A Toronto couple were “set aback” after being told that Sunrise Bed and Breakfast in Bloomfield, Ont. would not allow their service dog to stay on the property. David Greenwood, a visually-impaired Toronto man, relies on his black Labrador Romy to help him get around. Greenwood and his wife, Jill, were informed that the B&B had a no-pet policy that also applied to service animals, which left them without accommodations.
Sunrise owners John and Joan Stenning admit they’re upset with what transpired, but stand by their decision.
The Accessibility Directorate of Ontario told CBC in an email statement that the business must adhere to the Accessibility for Ontarians with Disabilities Act (AODA), which stipulates that people who require service animals must be allowed to enter spaces open to the public with them.
World Blind Union CEO speaks out after blind woman with service dog is denied access to a B&B https://t.co/M15Hp06srx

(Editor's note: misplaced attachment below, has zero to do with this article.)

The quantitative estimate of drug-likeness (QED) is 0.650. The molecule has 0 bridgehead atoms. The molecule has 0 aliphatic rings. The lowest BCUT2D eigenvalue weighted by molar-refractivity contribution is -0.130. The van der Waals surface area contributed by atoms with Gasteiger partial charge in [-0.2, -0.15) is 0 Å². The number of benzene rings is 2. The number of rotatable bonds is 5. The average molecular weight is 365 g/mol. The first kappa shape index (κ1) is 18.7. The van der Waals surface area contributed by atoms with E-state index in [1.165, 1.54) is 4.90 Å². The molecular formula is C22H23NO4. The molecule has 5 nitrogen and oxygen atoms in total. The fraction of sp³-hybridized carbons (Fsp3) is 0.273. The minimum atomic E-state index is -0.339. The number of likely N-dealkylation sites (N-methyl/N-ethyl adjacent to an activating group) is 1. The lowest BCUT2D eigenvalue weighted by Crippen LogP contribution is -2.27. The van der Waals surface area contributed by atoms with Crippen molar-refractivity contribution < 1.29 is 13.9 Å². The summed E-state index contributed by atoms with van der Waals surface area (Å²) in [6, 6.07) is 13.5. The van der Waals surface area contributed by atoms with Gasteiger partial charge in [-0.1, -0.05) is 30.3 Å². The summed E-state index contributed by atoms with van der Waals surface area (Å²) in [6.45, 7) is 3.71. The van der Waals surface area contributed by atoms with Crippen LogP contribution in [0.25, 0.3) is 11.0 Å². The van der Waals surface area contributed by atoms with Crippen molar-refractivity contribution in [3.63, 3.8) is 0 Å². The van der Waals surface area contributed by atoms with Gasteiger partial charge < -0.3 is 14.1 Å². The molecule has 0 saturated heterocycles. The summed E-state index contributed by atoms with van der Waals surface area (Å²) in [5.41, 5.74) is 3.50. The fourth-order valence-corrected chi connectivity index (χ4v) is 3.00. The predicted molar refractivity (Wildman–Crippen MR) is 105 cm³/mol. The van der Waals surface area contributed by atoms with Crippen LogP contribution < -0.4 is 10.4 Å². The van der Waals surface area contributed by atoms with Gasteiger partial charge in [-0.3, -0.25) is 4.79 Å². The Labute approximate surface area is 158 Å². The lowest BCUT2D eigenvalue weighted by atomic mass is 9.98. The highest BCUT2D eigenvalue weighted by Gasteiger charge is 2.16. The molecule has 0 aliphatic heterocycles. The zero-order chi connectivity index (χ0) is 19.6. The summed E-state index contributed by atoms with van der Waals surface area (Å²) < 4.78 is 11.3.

— World Blind Union (@BlindUnion) August 17, 2017
Accessibility lawyer David Lepofsky labeled the Stenning’s decision a violation of Ontario’s Human Rights Code.
“The frustrating thing is this: people who use a guide dog or a service animal continue to face exclusion and discrimination all over the place,” Lepofsky told CBC.
“In the year 2017, it’s ridiculous.”
The Federation of Ontario Bed & Breakfast Accomodation admits it’s never explored the legal parameters of whether or not B&B owners must house service animals.
“If someone requires a service dog, our general policy is the service dog should be allowed into the house,” Doug Frost, president of the Federation of Ontario Bed & Breakfast Accomodation said.
Lepofsky is aiming to push the provincial government to clearly define the laws around this issue.
Image via Trip Advisor